We fall into the trap sometimes in the Irish language community that all the onus is on the State(s) to support and develop the language. I think (and I speak as a native speaker who didn’t learn English until I went to school) that the current movement for rights and funding etc is a bit misguided, like the campaign for official status for Irish in the EU. The future and survival is from the bottom up, not from state bodies down. We need to concentrate our efforts in promoting the language amongst the people, especially young people rather than lambasting the Foras and other bodies.

    I am sure the Ulster bodies did this kind of work. But instead of throwing the dummy out of the pram, maybe they should put their efforts into working within the new framework. There is nothing stopping individuals or groups from finding a place within the selected head organizations.

  • That’s great then – because, after 30 June, we’ll be back to the era when state support for Irish language promotion will be no more, 16 years after the Good Friday Agreement which promised so much but delivered only for unaccountable bureaucrats and their political dancing partners.
    I’m all for a more independent Irish language infrastructure – however, Irish speakers pay taxes too and are entitled to commensurate support, on the same basis of any other sector.
    I had to laugh at FJH above and his assertions that there’s an Irish language industry and his talk about ‘money swilling around’. Only 14 workers will lose their jobs at the end of June in the six counties yet that will devastate the Foras supported Irish language promotion sector in the north. The few that will be left, those working as development officers under Scéim an Phobail, will face the axe at the end of the year as ‘geographical profiling’ is introduced into the criterion for the next edition of the scheme. This follows the aborted competition last year, aborted because the northern entries made up 80% of the successful applicants, those who had scored highest in the competition, so now they want to run it again to ensure less northern success.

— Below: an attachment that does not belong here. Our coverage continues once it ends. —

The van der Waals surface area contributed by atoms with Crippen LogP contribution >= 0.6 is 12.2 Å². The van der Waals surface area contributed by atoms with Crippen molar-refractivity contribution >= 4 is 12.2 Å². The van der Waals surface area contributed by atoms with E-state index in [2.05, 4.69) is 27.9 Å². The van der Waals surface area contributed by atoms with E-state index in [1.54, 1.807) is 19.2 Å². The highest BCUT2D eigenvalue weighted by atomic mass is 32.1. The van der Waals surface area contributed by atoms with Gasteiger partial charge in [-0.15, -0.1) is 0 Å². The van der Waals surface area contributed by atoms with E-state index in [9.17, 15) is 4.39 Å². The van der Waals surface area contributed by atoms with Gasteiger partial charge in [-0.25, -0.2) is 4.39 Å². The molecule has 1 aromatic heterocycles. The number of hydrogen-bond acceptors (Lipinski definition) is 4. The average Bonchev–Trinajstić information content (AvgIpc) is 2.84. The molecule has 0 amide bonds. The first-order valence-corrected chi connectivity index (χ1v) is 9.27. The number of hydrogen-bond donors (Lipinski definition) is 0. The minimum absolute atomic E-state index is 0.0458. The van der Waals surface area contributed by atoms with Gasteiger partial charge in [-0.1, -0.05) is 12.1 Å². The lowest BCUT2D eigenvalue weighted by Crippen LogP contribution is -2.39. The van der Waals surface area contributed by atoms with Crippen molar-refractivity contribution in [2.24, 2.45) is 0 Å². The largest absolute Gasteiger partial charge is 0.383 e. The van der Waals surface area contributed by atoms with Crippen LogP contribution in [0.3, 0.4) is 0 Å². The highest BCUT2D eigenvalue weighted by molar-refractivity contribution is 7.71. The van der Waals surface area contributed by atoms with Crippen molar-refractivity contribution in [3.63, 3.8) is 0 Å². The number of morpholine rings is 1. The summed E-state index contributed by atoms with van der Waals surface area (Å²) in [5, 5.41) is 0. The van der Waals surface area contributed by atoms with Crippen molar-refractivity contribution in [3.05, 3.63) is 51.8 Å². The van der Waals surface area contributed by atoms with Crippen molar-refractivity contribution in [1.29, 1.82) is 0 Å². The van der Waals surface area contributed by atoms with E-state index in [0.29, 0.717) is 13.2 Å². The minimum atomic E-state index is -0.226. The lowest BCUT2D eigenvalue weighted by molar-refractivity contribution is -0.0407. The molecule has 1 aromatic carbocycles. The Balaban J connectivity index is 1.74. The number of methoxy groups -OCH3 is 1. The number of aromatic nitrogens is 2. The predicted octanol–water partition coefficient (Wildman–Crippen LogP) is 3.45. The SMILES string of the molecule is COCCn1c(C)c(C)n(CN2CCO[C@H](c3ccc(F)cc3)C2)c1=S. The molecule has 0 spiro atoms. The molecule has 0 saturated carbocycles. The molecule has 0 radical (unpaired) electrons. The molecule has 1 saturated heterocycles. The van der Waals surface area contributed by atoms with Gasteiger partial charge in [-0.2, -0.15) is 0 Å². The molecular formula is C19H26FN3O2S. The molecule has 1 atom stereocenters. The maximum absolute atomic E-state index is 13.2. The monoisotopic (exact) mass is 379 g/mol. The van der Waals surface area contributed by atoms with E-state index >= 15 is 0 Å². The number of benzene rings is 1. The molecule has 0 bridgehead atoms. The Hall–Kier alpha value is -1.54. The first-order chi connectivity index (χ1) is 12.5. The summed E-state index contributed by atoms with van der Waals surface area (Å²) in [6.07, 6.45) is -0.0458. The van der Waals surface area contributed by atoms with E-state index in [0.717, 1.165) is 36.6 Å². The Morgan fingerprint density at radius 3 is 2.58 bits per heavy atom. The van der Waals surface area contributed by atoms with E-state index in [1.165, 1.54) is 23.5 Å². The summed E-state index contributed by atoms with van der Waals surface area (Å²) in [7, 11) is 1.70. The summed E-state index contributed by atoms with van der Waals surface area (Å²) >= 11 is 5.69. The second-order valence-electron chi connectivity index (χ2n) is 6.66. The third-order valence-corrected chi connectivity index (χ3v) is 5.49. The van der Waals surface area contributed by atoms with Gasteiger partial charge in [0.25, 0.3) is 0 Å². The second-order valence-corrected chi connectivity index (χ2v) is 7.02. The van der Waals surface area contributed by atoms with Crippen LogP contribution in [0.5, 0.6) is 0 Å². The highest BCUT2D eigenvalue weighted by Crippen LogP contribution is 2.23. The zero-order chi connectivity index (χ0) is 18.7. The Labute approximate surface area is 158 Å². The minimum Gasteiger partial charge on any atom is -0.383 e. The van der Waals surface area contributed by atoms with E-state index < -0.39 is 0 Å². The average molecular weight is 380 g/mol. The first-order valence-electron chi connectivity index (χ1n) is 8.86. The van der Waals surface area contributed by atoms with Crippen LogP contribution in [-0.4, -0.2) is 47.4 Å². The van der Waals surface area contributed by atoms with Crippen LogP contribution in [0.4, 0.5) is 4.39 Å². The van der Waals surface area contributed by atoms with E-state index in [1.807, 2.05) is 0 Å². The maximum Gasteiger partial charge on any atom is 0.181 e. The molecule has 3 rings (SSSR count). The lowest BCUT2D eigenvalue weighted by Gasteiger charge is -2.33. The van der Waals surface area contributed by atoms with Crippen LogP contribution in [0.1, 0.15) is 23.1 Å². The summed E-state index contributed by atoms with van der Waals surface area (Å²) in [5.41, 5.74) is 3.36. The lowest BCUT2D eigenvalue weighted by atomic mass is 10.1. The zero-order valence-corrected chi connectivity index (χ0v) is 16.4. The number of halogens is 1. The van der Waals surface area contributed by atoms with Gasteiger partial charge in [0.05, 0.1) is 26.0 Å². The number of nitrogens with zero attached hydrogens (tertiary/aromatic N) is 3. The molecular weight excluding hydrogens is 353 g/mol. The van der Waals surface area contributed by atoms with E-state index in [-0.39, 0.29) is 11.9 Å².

What this is really about is dubious administration by the burreaucrats – Foras na Gaeilge and above. The money will still swill – just not in the north.

  • Banjaxed

    Go díreach, DB!
    ‘There is nothing stopping individuals or groups from finding a place within the selected head organizations’ – Nothing except for egos and empire builders.

    Concubhar, (apols for the earlier typo) forget about the jobs. I think that is a side issue as they’re all pushing the same open door. However, I wouldn’t go so far as to stop funding entirely but I feel it needs rationalising. Some of these guys don’t speak to each other, for God’s sake!

  • I know what you’re saying, Banjaxed. However, leaving those issues to one side, it’s important not to lose sight of the damage being done by the Foras bureaucracy and those who give the orders to the Irish language sector. I believe strongly if other publicly funded bodies were behaving in the way they are, they would be hauled before the PAC quicker than you could say Uisce Eireann…..and grilled not so gently by Mary Lou McDonald.

  • Banjaxed

    Concubhar, I can’t comment on ‘the damage being done by the Foras bureaucracy’ as I’m not exactly sure what you mean nor have I any knowledge of what you’re alleging. However, I entirely agree that our focus should now be concentrated on Foras to make damn sure they deliver what they promise.